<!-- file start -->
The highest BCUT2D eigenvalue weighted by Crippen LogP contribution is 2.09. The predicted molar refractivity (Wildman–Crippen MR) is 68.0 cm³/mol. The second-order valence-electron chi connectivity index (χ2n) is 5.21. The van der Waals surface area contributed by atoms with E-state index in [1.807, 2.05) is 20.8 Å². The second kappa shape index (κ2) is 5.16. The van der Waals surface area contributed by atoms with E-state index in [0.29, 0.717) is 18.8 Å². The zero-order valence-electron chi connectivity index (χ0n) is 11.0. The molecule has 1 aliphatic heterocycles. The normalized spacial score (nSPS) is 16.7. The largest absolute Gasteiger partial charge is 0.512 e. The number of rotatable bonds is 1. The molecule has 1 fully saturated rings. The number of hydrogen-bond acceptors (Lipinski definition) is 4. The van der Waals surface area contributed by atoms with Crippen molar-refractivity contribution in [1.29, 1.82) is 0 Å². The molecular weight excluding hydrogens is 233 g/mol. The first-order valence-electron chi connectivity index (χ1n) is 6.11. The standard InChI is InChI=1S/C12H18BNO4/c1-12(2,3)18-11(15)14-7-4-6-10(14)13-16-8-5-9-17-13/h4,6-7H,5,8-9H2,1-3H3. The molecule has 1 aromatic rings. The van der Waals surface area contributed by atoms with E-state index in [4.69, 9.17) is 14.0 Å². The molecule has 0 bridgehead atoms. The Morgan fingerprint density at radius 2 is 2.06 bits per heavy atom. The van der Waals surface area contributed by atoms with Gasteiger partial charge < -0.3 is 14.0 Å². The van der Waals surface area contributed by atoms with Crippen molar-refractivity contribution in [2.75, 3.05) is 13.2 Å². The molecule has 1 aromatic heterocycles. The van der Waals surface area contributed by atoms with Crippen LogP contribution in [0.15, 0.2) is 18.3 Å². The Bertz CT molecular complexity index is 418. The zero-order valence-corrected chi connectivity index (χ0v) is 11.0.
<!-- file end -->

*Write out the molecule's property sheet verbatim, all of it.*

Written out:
The highest BCUT2D eigenvalue weighted by Crippen LogP contribution is 2.09. The predicted molar refractivity (Wildman–Crippen MR) is 68.0 cm³/mol. The second-order valence-electron chi connectivity index (χ2n) is 5.21. The van der Waals surface area contributed by atoms with E-state index in [1.807, 2.05) is 20.8 Å². The second kappa shape index (κ2) is 5.16. The van der Waals surface area contributed by atoms with E-state index in [0.29, 0.717) is 18.8 Å². The zero-order valence-electron chi connectivity index (χ0n) is 11.0. The molecule has 1 aliphatic heterocycles. The normalized spacial score (nSPS) is 16.7. The largest absolute Gasteiger partial charge is 0.512 e. The number of rotatable bonds is 1. The molecule has 1 fully saturated rings. The number of hydrogen-bond acceptors (Lipinski definition) is 4. The van der Waals surface area contributed by atoms with Crippen molar-refractivity contribution in [1.29, 1.82) is 0 Å². The molecular weight excluding hydrogens is 233 g/mol. The first-order valence-electron chi connectivity index (χ1n) is 6.11. The standard InChI is InChI=1S/C12H18BNO4/c1-12(2,3)18-11(15)14-7-4-6-10(14)13-16-8-5-9-17-13/h4,6-7H,5,8-9H2,1-3H3. The molecule has 1 aromatic rings. The van der Waals surface area contributed by atoms with E-state index in [4.69, 9.17) is 14.0 Å². The molecule has 0 bridgehead atoms. The Morgan fingerprint density at radius 2 is 2.06 bits per heavy atom. The van der Waals surface area contributed by atoms with Gasteiger partial charge < -0.3 is 14.0 Å². The van der Waals surface area contributed by atoms with Crippen molar-refractivity contribution in [2.75, 3.05) is 13.2 Å². The molecule has 1 aromatic heterocycles. The van der Waals surface area contributed by atoms with Crippen LogP contribution in [0.15, 0.2) is 18.3 Å². The Bertz CT molecular complexity index is 418. The zero-order valence-corrected chi connectivity index (χ0v) is 11.0.